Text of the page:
Parkinson’s disease has been a rare disorder for most of human history. Yet a combination of aging demographics and byproducts of industrialization may have created a Parkinson’s pandemic, according to a 2018 review of studies in the Journal of Parkinson’s Disease.
In 2022, the World Health Organization (WHO) reported that disability and death due to Parkinson’s disease are increasing faster than for any other neurological disorder, including Alzheimer’s disease.
Parkinson’s Has Become a ‘Pandemic’
In 1817, Dr. James Parkinson first described the condition in London. It was rare, and he only found six individuals with the disease.
However, 200 years later, in 2015, over 6 million individuals lived with it, according to the 2018 review. Furthermore, findings indicate that the number of people with Parkinson’s disease is predicted to double from 6 million in 2015 to over 12 million by 2040, primarily due to aging.
According to the Global Burden of Disease study, neurological disorders are currently the leading source of disability worldwide. The fastest-growing of these in age-standardized rates of prevalence, disability, and deaths, is Parkinson’s disease.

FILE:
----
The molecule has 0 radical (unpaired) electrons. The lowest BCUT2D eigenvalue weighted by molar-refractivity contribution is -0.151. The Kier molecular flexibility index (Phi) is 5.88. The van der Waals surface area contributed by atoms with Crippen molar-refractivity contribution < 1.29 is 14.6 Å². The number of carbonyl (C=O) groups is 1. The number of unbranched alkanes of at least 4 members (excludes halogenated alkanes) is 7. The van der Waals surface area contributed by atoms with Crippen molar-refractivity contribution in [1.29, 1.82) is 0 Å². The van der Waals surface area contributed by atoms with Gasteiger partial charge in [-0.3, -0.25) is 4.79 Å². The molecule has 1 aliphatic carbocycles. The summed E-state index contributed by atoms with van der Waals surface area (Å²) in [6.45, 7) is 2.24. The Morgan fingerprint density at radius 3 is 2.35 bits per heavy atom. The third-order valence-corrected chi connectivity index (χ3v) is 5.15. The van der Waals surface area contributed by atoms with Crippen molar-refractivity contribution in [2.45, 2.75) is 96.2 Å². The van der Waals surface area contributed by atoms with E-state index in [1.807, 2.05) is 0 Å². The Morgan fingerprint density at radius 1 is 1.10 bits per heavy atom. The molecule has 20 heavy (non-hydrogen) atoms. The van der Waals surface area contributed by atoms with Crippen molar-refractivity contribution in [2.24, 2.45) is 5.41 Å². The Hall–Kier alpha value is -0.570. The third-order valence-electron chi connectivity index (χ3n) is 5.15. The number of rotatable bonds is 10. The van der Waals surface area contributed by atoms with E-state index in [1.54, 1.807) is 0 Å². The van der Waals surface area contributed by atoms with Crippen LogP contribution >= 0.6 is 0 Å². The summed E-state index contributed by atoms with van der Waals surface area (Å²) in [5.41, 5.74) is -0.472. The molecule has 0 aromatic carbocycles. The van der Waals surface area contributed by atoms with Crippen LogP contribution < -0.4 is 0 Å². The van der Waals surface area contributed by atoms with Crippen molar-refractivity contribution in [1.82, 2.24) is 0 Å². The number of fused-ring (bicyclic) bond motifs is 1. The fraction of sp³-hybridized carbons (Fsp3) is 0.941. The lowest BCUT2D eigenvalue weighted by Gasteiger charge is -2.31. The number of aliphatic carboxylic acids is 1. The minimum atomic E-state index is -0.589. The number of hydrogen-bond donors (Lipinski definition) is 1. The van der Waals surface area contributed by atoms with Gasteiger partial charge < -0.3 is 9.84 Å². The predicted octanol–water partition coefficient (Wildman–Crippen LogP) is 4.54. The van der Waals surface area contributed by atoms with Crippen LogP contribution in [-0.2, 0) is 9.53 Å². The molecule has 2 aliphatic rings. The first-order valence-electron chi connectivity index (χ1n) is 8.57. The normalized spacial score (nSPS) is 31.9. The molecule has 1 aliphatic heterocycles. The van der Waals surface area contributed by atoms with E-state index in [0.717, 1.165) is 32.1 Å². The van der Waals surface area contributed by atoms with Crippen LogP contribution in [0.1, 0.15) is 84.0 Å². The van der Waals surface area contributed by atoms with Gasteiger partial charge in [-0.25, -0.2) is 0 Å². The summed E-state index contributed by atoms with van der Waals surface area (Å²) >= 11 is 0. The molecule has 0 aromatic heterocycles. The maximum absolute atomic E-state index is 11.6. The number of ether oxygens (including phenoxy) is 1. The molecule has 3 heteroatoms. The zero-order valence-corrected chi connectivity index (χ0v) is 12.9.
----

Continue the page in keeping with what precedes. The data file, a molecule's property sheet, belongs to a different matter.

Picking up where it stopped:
The 2018 review of studies finds Parkinson’s, while noninfectious, exhibits traits that identify it as a “pandemic” disease.
In the United States, it was previously thought that there were about 60,000 diagnoses of Parkinson’s annually, but a new study in the journal NPJ Parkinson’s Disease revealed that the incidence is actually 50 percent higher than former estimates.
Besides steeply increasing prevalence and diagnosis rates, Parkinson’s has other similarities to a pandemic disease.
Like a pandemic illness, it extends over large geographic areas. Parkinson’s is increasing everywhere but appears to be shifting in response to population aging and industrialization changes.
Read More: Parkinson’s Disease Has Become a Pandemic, Possible Causes